In this example, the use of check boxes is simpler and allows users to focus on selecting the desired options instead of on their complex relationship.
Important: Apply this guideline only in extremely rare circumstances, when showing the dependencies adds significant complexity without adding clarity. In the previous example, it is unlikely that users would attempt to choose both superscript and subscript, and if they did, it would be easy to understand that they were exclusive options.
- If a check box is for a user option, set the safest (to prevent loss of data or system access), most secure and private state by default. If safety and security aren't factors, select the most likely or convenient value.
Recommended sizing and spacing for check boxes.
Check box labels
- Label every check box.
- Assign a unique access key to each label. For guidelines, see Keyboard.
- Use sentence-style capitalization.
- Write the label as a phrase or an imperative sentence, and use no ending punctuation.
- Exception: If a check box label also labels a subordinate control that follows it, end the label with a colon.
- Write the label so that it describes the selected state of the check box.
- For a group of check boxes, use parallel phrasing and try to keep the length about the same for all labels.
- For a group of check boxes, focus the label text on the differences among the options. If all the options have the same introductory text, move that text to the group label.
- Use positive phrasing. Don't phrase a label so that selecting a check box means not to perform an action.
- Exception:Don't show this <item> again check boxes.
In this example, the option doesn't use positive phrasing.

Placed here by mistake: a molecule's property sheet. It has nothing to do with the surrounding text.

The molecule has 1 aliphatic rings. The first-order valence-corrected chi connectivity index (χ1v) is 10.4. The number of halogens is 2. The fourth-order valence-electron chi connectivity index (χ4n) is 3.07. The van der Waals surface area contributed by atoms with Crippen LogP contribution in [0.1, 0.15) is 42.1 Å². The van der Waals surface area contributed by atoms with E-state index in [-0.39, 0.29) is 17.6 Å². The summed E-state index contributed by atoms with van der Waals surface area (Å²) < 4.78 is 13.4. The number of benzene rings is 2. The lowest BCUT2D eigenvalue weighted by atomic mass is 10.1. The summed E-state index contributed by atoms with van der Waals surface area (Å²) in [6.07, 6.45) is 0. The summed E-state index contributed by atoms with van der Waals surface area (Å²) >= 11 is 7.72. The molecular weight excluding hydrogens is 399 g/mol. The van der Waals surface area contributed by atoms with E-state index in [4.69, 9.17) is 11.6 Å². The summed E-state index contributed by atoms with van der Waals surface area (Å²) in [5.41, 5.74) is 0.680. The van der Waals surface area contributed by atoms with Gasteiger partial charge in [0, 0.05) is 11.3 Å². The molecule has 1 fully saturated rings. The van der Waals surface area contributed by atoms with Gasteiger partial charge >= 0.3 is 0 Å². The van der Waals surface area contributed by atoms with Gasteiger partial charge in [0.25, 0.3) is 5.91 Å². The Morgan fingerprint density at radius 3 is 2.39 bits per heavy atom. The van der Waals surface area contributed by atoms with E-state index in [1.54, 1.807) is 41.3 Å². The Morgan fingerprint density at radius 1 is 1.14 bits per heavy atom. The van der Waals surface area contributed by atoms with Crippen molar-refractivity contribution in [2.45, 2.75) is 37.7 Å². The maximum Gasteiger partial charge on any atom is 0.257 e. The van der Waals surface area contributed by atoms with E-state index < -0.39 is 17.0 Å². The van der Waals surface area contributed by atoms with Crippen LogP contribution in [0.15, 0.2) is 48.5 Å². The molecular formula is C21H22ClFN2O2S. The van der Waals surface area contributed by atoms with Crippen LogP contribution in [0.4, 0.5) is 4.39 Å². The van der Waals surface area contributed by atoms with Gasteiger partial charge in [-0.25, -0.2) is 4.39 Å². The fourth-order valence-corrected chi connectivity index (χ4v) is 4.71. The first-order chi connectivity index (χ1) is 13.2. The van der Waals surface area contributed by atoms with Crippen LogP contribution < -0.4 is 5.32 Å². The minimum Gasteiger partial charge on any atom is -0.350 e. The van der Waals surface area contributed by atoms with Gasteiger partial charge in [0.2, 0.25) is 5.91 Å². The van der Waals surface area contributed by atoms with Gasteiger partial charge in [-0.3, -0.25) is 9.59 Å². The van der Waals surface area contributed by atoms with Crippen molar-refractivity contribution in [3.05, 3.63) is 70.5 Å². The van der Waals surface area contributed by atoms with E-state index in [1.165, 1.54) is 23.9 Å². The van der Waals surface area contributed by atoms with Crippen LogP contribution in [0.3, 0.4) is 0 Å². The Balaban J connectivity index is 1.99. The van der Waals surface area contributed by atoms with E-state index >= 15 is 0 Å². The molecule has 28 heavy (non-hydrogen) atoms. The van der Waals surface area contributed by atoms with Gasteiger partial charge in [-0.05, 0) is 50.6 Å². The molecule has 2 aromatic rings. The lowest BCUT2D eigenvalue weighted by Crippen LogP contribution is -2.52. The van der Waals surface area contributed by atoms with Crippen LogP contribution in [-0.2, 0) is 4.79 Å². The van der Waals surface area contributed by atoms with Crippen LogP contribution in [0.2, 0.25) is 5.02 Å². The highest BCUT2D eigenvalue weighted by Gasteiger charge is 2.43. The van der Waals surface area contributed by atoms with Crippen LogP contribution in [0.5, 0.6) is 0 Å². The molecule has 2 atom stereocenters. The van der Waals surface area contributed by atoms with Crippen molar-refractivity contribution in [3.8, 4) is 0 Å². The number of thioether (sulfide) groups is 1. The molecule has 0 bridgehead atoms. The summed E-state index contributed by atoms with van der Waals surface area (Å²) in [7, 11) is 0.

- Describe just the option with the label. Keep labels brief so it's easy to refer to them in messages and documentation. If the option requires further explanation, provide the explanation in a static text control using complete sentences and ending punctuation. Note
Adding an explanation to one check box in a group doesn't mean that you have to provide explanations for all check boxes in the group. Provide the relevant information in the label if you can, and use explanations only when necessary. Don't merely restate the label for consistency.
In this example, a check box label has additional explanatory text beneath it.
- If an option is strongly recommended, consider adding "(recommended)" to the label. Be sure to add to the control label, not the supplemental notes.
- If you must use multi-line labels, align the top of the label with the check box.
- Don't use a subordinate control, the values it contains, or its units label to create a sentence or phrase. Such a design isn't localizable because sentence structure varies with language.
In this example, the text box is incorrectly placed inside the check box label.
Check box group labels
- Use the group label to explain the purpose of the group, not how to make the selection. Assume that users know how to use check boxes. For example, don't say "Select any of the following choices".
- End each label with a colon.
- Don't assign an access key to the label. Doing so isn't necessary and it makes the other access keys harder to assign.
- For a selection of one or more dependent choices, explain the requirement on the label.
In this example, users might think that they can only make one selection.
In this example, it's clear that users can make more than one selection.
When referring to check boxes:
- Use the exact label text, including its capitalization, but don't include the access key underscore or colon. Include the word check box.
- Refer to a check box as a check box, not option, checkbox, or just box, because box alone is ambiguous for localizers.
- To describe user interaction, use select and clear.
- When possible, format the label using bold text. Otherwise, put the label in quotation marks only if required to prevent confusion.
Example: Select the Underline check box.